French Literature Of The 19th Century:
Poetry And The Drama
History, Philosophy, Criticism
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( Originally Published Early 1900's )
The name of Edmond Henri Adolphe Schérer (1815-1896) commands exceptional respect. Trained as a theologian he parted company with orthodoxy in a thoughtful work, "La Critique et la Foi" (1850). He became a Liberal leader of moderate views, and a moderator of factionism in his capacity as member of the National Assembly in 1871. Journalism occupied his pen for a few years, but his standard works on theological and especially literary subjects have placed him among the soundest of philosophical writers.
Jules Lemaitre, born in 1853, is one of the foremost journalists of the younger school. His reviews, especially of the drama, ancient and modern, have high authority and make brilliant reading. He was elected an Academician in 1896. As usual with his fraternity Lemaitre has attempted play-writing, and since 1891 with success. Politics, Platonic affection, and less attractive topics he treats with a light vein of humor, pointed with sharp sat-ire, the end in view being an evening's entertainment.
Eugène Melchior de Vogüé was born in 1848 and was made an Academician at forty. His mental endowment and general career have been likened to those of Lamartine. First appeared, in the "Revue des Deux Mondes," his "Voyage en Syrie et en Palestine" (1873). That so young a writer should make a striking success of a well-worn theme denotes more than ordinary powers. The book displays some of the features of the Chateaubriand style, prose poetry, fine sentiment, put into exquisite French. The dreamy tone befits wanderings in the Holy Land. An official sojourn in Russia, where he married a native lady, brought him into sympathetic contact with Tolstoi and his school, whose ideals and crusade Vogüé eloquently commends to his own people. He has written largely on Russia, its people, history, and outlook. He has served on several diplomatic missions to foreign courts. Of their order his writings have most of the qualities prized by lovers of refined language expressing lofty sentiment. He does not write for art's sake alone. He stands for the new idealism, a religion of heart freed from ecclesiastical trammels, a standard of personal and national honor that shall lift men up out of the slough of materialism in which they have so long been dragged by the ultra-naturalistic blind guides, as he conceives them. It is claimed that he has an enthusiastic following in the young men of the land, and it is assured that his influence will spread and prove a power for good.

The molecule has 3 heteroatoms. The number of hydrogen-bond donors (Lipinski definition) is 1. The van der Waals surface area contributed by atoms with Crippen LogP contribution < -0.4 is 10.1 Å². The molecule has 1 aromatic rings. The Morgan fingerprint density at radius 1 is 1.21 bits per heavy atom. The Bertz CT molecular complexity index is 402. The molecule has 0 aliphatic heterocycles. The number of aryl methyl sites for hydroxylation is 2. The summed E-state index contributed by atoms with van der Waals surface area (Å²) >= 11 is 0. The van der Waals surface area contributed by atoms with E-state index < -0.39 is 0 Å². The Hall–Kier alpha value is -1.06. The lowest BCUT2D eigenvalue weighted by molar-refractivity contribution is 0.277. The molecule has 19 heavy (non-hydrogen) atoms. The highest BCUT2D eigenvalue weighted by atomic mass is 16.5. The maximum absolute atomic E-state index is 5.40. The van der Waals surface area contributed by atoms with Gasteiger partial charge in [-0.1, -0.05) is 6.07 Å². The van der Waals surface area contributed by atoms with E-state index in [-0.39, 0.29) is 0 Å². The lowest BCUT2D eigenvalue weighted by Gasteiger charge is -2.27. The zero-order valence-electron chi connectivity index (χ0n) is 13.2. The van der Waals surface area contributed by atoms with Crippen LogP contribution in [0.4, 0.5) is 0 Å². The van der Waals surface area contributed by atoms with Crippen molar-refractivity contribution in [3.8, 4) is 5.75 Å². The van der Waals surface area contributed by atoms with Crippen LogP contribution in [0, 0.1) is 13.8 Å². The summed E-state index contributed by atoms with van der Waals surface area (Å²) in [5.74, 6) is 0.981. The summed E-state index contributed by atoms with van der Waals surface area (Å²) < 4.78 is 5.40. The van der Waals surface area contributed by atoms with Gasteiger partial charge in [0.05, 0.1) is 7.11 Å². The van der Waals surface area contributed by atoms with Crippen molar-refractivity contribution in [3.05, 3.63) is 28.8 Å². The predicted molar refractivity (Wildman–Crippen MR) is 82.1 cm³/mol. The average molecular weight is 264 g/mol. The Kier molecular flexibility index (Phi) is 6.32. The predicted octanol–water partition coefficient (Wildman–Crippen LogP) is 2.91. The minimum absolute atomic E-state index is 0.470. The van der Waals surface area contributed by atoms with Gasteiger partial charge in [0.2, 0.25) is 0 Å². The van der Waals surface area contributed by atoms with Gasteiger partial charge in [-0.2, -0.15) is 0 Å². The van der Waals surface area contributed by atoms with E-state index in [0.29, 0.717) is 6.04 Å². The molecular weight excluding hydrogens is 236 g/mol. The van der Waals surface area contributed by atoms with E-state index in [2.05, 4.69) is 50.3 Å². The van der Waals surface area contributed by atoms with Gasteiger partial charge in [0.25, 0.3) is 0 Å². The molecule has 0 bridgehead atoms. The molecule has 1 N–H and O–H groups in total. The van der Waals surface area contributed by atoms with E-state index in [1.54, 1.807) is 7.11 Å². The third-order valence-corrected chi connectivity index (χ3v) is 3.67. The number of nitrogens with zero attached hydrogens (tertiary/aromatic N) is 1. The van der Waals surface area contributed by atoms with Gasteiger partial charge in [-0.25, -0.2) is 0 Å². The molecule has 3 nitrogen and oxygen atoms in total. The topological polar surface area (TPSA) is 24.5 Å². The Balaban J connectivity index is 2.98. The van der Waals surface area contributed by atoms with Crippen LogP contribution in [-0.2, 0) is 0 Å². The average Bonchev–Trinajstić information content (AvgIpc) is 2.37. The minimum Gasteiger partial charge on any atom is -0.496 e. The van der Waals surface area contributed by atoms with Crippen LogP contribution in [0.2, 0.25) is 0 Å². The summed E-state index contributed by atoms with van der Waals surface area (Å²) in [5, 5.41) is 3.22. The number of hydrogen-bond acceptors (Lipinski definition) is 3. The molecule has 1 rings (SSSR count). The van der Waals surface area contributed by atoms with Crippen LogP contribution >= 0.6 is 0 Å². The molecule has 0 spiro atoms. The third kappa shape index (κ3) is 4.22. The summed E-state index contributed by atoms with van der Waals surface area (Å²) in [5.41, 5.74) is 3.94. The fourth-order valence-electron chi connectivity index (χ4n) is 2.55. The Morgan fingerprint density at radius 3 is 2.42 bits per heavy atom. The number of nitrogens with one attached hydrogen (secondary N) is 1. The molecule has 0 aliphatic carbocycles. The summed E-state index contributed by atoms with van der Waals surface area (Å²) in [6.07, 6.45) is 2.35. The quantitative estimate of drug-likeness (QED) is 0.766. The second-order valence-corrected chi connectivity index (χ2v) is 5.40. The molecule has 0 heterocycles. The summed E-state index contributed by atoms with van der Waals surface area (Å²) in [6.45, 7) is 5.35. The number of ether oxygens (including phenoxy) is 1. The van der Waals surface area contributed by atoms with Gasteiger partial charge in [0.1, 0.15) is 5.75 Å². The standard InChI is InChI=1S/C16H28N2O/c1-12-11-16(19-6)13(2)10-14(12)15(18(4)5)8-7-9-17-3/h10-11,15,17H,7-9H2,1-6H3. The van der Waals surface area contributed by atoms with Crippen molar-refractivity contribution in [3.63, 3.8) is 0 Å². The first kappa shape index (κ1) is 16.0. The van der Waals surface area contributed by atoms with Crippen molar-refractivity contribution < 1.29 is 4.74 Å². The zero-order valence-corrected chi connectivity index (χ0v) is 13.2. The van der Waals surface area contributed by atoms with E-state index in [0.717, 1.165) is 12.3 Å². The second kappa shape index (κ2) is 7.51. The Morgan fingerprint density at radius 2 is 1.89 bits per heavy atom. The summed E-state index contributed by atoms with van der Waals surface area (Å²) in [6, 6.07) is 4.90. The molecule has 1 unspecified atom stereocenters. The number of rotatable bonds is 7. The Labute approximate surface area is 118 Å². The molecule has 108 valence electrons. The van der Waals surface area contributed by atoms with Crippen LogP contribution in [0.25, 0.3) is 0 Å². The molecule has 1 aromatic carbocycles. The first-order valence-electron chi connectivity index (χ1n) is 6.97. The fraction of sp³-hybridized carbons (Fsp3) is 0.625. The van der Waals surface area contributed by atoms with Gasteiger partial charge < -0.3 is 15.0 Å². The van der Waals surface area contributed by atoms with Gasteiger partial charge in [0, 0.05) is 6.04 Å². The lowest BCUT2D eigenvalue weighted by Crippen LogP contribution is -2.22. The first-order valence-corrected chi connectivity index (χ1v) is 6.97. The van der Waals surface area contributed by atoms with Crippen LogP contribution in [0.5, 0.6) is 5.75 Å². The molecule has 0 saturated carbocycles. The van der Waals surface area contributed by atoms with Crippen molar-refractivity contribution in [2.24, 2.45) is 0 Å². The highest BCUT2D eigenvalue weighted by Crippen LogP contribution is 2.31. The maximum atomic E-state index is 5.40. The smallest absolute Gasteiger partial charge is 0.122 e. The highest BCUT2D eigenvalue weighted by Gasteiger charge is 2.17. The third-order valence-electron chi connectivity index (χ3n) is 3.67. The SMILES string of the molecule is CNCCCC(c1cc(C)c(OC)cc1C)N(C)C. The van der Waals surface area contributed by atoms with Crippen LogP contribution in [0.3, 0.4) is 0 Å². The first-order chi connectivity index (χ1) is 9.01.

The latest critic of eminence is Ferdinand Brunetière, who was made known to Americans by his visit in 1897 when several universities listened to his lectures on modern French literature and its tendencies. He was born in 1849 and was elected to the Academy in 1894. He is a pronounced Catholic and upholds his religious convictions with courage. His journalistic career was signalized by the bold onslaught he made against the Naturalistic school. Recognizing its ability he denounces what amounts to the prostitution of it. He went so far in one of his lectures as to honor George Eliot above Gustave Flaubert, her superior in point of art, because "she has the advantage of not resorting to adultery. The observation of simple facts suffices her without crime." He was invited to give a course of lectures in the Odéon Theater in 1891, on the Classic Drama. Since then he is the favorite lecturer in the Sorbonne and elsewhere. He has published several volumes, and though he is trenchantly criticized by his contemporaries and has been honored with the hostility of the extreme naturalists, his broad championship of the pure and uplifting as the criterion of all good literature has made him a power. His last utterance on the present phase of French literature is hopeful. He shows that individualism was the note of the Romantic movement, which the naturalistic school has changed to the impersonal. Now there is in progress a movement toward the social, in the sense that literature now aims at the good of all as contrasted with the interests of the individual. If this is correct, and it is to a large extent, the new Century will probably bring with it a national literature purified of its adulterants. When the transparency of its moral tone shall match the clearness of its expressive language, French literature may claim the crown and wear it with the approval of all nations.